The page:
Brian Moore was an Irish Canadian novelist and screenwriter, most notably acclaimed for his descriptions of life in post-war Northern Ireland and his explorations of the inter-communal divisions of civil unrest in 20th Century Ireland. His books, often featuring women as the central narrative character, were admired for their insight into female psychology and for their ability to create atmospheres of haunting tension, historical vividness or metaphysical mystery.
Moore grew up in Belfast, Northern Ireland, as one of nine children in a strict Irish Catholic family. He rejected his faith early in life, evidence of which is found in his novels’ staunchly anti-doctrinaire and anti-clerical themes.
After serving in the British Army during World War II he migrated to Canada in 1948 where he lived and worked for the next 10 years and began his writing career. His first novel, The Lonely Passion of Judith Hearne (1955), which remains among his most highly regarded, was rejected by ten American publishers before finding its home with London publishers Andre Deutsch. It was the first of many novels which lead steadily to international critical acclaim.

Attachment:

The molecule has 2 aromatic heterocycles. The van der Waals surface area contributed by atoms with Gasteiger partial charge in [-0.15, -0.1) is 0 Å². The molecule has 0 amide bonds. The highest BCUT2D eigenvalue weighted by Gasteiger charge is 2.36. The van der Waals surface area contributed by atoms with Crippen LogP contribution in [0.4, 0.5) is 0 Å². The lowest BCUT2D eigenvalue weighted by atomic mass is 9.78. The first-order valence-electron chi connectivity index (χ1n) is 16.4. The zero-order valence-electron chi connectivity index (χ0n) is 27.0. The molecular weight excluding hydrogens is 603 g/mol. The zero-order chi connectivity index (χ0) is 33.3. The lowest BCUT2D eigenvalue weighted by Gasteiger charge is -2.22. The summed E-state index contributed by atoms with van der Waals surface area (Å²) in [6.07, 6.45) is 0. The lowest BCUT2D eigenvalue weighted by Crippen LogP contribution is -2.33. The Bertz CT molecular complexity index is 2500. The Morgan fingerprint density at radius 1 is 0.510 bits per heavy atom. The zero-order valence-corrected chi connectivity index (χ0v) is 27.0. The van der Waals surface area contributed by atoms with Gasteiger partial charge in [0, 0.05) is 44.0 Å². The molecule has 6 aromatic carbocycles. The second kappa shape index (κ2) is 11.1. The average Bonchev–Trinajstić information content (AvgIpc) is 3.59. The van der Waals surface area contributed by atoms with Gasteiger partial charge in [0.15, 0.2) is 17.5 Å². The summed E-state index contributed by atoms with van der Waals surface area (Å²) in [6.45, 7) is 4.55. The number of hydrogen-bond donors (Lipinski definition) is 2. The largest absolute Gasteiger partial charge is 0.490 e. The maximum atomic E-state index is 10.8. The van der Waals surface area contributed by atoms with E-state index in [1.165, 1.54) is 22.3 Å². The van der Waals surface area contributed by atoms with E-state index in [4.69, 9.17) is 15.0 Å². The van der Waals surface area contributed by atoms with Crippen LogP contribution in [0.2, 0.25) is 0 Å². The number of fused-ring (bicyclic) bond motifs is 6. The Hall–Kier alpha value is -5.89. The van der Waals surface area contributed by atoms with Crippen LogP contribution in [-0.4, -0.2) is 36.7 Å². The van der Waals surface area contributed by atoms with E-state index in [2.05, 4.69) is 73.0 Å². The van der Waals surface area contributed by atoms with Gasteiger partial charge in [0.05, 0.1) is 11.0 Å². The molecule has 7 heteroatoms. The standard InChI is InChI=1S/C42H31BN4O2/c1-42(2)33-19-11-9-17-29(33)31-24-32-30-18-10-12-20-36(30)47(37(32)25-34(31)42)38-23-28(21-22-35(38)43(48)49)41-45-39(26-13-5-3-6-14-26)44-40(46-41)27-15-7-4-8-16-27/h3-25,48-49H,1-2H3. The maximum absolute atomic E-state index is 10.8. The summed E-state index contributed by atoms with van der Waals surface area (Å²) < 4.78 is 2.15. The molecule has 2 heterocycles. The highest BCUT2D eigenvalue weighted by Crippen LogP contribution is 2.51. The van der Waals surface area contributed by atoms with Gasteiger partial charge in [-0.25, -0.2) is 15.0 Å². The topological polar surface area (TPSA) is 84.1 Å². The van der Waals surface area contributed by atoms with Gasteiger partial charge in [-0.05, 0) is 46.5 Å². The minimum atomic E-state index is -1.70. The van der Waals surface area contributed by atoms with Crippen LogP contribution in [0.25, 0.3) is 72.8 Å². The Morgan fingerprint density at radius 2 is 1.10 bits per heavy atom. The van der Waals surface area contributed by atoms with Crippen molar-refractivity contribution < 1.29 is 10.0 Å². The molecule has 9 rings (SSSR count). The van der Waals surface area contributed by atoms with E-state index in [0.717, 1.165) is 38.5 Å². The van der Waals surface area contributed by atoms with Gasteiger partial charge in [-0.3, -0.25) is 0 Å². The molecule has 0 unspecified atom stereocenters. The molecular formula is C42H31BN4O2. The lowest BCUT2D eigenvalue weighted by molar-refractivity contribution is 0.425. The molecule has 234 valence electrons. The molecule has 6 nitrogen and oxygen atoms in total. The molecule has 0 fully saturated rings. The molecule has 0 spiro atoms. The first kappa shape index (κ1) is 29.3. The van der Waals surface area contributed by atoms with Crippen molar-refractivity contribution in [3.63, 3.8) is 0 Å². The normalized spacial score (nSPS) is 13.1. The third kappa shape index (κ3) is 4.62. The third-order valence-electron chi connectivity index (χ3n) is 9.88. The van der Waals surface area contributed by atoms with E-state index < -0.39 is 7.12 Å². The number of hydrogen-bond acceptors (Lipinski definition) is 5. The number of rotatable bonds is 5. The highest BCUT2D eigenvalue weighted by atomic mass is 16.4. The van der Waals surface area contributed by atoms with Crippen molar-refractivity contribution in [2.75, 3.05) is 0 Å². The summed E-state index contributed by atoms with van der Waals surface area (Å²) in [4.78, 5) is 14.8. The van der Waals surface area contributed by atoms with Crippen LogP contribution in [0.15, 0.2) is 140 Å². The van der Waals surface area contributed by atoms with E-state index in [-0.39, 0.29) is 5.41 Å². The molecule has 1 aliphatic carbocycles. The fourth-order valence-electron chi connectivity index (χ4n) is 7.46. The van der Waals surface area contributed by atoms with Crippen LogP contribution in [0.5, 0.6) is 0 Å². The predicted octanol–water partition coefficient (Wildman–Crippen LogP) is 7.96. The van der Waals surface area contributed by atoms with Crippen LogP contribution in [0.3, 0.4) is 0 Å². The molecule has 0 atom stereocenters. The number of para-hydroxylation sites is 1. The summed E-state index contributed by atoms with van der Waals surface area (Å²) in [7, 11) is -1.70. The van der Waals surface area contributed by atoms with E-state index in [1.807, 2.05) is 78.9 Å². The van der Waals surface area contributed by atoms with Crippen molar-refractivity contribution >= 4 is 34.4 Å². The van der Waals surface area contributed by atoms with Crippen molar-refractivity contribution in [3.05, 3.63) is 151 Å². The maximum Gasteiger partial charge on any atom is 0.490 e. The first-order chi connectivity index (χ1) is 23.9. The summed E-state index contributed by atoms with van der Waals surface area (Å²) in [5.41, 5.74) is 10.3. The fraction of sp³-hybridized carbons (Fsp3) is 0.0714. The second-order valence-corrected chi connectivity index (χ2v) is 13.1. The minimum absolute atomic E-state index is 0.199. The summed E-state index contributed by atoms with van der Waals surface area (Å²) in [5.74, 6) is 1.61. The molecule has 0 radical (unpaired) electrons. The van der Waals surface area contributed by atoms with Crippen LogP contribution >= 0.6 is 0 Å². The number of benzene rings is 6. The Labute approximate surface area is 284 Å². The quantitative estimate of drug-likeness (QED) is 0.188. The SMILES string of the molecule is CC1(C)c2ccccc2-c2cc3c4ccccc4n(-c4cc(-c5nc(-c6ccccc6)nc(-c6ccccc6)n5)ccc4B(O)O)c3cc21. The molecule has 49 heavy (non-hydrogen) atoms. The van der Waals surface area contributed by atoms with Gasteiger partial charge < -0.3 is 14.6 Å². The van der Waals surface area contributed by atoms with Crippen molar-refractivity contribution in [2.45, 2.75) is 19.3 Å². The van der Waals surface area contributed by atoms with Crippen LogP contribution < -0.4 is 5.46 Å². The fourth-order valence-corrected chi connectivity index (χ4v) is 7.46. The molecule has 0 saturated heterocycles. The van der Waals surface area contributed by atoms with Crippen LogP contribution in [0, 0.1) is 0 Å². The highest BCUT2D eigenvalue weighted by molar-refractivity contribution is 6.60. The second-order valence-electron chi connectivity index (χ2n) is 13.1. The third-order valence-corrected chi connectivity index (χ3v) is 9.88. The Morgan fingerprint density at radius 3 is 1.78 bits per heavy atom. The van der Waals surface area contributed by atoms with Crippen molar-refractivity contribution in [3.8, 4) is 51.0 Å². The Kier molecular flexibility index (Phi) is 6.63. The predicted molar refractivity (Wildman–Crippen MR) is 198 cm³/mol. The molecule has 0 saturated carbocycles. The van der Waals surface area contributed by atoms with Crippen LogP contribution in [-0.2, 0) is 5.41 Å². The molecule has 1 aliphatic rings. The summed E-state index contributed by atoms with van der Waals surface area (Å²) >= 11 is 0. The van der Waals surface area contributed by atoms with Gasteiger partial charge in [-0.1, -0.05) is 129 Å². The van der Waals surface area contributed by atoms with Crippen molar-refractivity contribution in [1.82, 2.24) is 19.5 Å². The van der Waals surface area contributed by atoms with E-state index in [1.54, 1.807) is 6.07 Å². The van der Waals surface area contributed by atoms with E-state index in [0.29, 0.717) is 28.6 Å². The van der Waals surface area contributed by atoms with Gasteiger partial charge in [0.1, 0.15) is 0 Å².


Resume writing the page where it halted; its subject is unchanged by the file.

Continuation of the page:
Moore was awarded the James Tait Black Memorial Prize in 1975, the inaugural Sunday Express Book of the Year award in 1987, and was shortlisted for the Booker Prize three times. He also wrote screenplays including Alfred Hitchcock's Torn Curtain and The Blood of Others, based on the novel Le Sang des autres by Simone de Beauvoir. Several of his own books were also made into films including Judith Hearne, in which Dame Maggie Smith played the eponymous lonely spinster.